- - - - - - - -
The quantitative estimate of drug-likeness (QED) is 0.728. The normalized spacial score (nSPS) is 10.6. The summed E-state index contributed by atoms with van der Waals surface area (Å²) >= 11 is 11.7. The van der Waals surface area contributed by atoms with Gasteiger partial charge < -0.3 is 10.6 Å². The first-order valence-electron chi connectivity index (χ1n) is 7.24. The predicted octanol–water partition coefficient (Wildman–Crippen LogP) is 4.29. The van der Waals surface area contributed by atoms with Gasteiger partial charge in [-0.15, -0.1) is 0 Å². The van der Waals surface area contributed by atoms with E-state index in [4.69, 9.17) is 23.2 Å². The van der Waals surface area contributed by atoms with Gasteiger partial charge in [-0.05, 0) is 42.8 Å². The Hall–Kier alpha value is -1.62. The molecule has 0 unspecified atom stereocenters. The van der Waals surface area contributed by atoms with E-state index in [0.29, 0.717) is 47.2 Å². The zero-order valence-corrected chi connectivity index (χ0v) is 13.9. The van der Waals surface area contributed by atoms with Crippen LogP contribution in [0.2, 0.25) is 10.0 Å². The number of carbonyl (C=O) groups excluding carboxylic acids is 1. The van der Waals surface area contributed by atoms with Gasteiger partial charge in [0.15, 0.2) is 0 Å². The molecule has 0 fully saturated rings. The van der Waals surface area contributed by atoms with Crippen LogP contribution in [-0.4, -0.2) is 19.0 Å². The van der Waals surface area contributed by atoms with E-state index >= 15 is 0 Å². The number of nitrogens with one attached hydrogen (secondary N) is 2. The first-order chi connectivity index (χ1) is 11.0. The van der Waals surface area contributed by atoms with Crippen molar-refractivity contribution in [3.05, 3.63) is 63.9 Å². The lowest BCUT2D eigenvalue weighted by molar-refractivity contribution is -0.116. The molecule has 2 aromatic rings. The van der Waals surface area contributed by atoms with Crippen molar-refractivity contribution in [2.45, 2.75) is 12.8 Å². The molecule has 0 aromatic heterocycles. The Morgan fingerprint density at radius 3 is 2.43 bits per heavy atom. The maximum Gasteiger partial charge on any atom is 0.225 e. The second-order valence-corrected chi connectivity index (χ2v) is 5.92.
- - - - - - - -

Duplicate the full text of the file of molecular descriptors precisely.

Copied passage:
The quantitative estimate of drug-likeness (QED) is 0.728. The normalized spacial score (nSPS) is 10.6. The summed E-state index contributed by atoms with van der Waals surface area (Å²) >= 11 is 11.7. The van der Waals surface area contributed by atoms with Gasteiger partial charge < -0.3 is 10.6 Å². The first-order valence-electron chi connectivity index (χ1n) is 7.24. The predicted octanol–water partition coefficient (Wildman–Crippen LogP) is 4.29. The van der Waals surface area contributed by atoms with Gasteiger partial charge in [-0.15, -0.1) is 0 Å². The van der Waals surface area contributed by atoms with E-state index in [4.69, 9.17) is 23.2 Å². The van der Waals surface area contributed by atoms with Gasteiger partial charge in [-0.05, 0) is 42.8 Å². The Hall–Kier alpha value is -1.62. The molecule has 0 unspecified atom stereocenters. The van der Waals surface area contributed by atoms with E-state index in [0.29, 0.717) is 47.2 Å². The zero-order valence-corrected chi connectivity index (χ0v) is 13.9. The van der Waals surface area contributed by atoms with Crippen LogP contribution in [0.2, 0.25) is 10.0 Å². The number of carbonyl (C=O) groups excluding carboxylic acids is 1. The van der Waals surface area contributed by atoms with Gasteiger partial charge in [0.15, 0.2) is 0 Å². The molecule has 0 fully saturated rings. The van der Waals surface area contributed by atoms with Crippen LogP contribution in [-0.4, -0.2) is 19.0 Å². The van der Waals surface area contributed by atoms with E-state index >= 15 is 0 Å². The number of nitrogens with one attached hydrogen (secondary N) is 2. The first-order chi connectivity index (χ1) is 11.0. The van der Waals surface area contributed by atoms with Crippen molar-refractivity contribution in [3.05, 3.63) is 63.9 Å². The lowest BCUT2D eigenvalue weighted by molar-refractivity contribution is -0.116. The molecule has 2 aromatic rings. The van der Waals surface area contributed by atoms with Crippen molar-refractivity contribution in [2.45, 2.75) is 12.8 Å². The molecule has 0 aromatic heterocycles. The Morgan fingerprint density at radius 3 is 2.43 bits per heavy atom. The maximum Gasteiger partial charge on any atom is 0.225 e. The second-order valence-corrected chi connectivity index (χ2v) is 5.92.